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(Jan 29): Albert Camus’s 1947 novel The Plague is set in a French Algerian town called Oran that has been ravaged by a mysterious virus. A journalist who visits the town is quarantined. No one in the town is allowed to leave.  The homesick journalist pays 10,000 Francs to smugglers to help him escape.

The smugglers enjoy roaring success in the chaos.  Today’s equivalent of Camus’s smugglers are a legitimate business. The shares of a small American biotech companies with plans for a vaccine for the virus have skyrocketed.

Moderna, Novavax, and Inovio Pharmaceuticals were up between 15% and 79% in the last fortnight.  The enthusiasm for these shares is baffling. None of them have produced a vaccine for the virus. They have only stated an intention to research a possible vaccine.

They have not received Food and Drug Administration (FDA) approval for its products. Even if they were to produce a vaccine, it would take years before it was commercially available.

In Asia, the rubber glove producers have risen in the wake of the virus. Top Glove, the world’s largest glove marker, has rallied 15% as the outbreak spread. Other rubber glove producers that have risen include Hartalega and Mefat Fais. There is more substance to this rally, as the rubber producers prospered during SARS.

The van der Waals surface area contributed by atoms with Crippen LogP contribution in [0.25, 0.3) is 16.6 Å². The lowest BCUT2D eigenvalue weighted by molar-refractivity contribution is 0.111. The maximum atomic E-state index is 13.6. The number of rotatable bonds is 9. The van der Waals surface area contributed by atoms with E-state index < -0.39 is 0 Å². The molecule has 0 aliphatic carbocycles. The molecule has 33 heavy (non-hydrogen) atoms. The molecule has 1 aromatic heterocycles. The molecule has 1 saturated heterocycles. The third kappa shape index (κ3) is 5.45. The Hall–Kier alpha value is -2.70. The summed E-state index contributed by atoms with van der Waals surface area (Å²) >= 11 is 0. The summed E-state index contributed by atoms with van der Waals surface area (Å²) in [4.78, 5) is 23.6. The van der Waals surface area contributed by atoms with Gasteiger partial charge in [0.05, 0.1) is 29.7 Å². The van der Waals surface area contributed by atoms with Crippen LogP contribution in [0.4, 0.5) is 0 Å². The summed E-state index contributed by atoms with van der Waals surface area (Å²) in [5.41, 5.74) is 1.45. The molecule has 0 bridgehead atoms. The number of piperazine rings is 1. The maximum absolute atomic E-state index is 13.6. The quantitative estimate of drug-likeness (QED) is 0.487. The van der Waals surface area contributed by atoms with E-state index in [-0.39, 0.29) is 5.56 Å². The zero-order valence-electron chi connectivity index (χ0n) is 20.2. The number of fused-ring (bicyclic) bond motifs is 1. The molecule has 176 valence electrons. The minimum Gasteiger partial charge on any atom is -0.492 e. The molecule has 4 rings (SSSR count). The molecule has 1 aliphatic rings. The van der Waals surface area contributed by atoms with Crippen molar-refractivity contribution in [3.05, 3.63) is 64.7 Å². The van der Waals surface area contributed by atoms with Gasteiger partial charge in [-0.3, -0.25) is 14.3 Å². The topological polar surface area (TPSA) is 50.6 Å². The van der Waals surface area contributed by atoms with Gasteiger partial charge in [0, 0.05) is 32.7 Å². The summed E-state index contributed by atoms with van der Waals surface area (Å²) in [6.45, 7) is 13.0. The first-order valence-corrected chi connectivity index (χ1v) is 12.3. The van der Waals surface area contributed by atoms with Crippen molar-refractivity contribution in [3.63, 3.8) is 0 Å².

If the Wuhan virus is contained, the battered meat stocks may be an opportunity. This sector is viewed as the source of the crisis. The Wuhan virus is said to have originated from an urban “wet market” – markets where animals are freshly slaughtered rather than chilled.

In contrast, consumer stocks are suffering in the carnage. The outbreak has hit Chinese meat stocks hard, with players such as Muyuan Foodstuff, Wens Foodstuffs, Cofco Meat and WH Group all down over 10% in the last fortnight. Even Asean-based meat stocks such Japfa and Charoen Pokphand Indonesia have fallen by 7%.

There is panic selling as investors fear a consumer slowdown. Also, there could be restrictions on meat sales, particularly in "wet markets".

Previous outbreaks such as Sars (November 2002 to July 2003), swine flu (March 2009 to August 2010), Ebola (December 2013 to June 2016) and the Zika virus (March 2015 to November 2016) saw a sharp recovery following the worst of the crisis.

The MSCI China index fell 9 % during the SARS. It bounced back by 30% in the three months after April 2003. Swine flu led to a 4% drop in MSCI Mexico Index, but it then rallied by 25% in three months after the peak of the crisis.

The chances of a containment of the virus in the next month are high. The ratio of fatalities to infections is less than 3%, whereas SARS killed a tenth of the close to 8,000 people that were infected. Public health standards now seem to be better.

It would be foolish to chase the biotech firms as saviours. Their gains can evaporate, once the virus fears recede, as it did in Camus’ novel. The smugglers faced a reversal once the town’s gates were opened. Like smugglers, biotech firms have fickle fortunes. The battered meat stocks may be more enticing.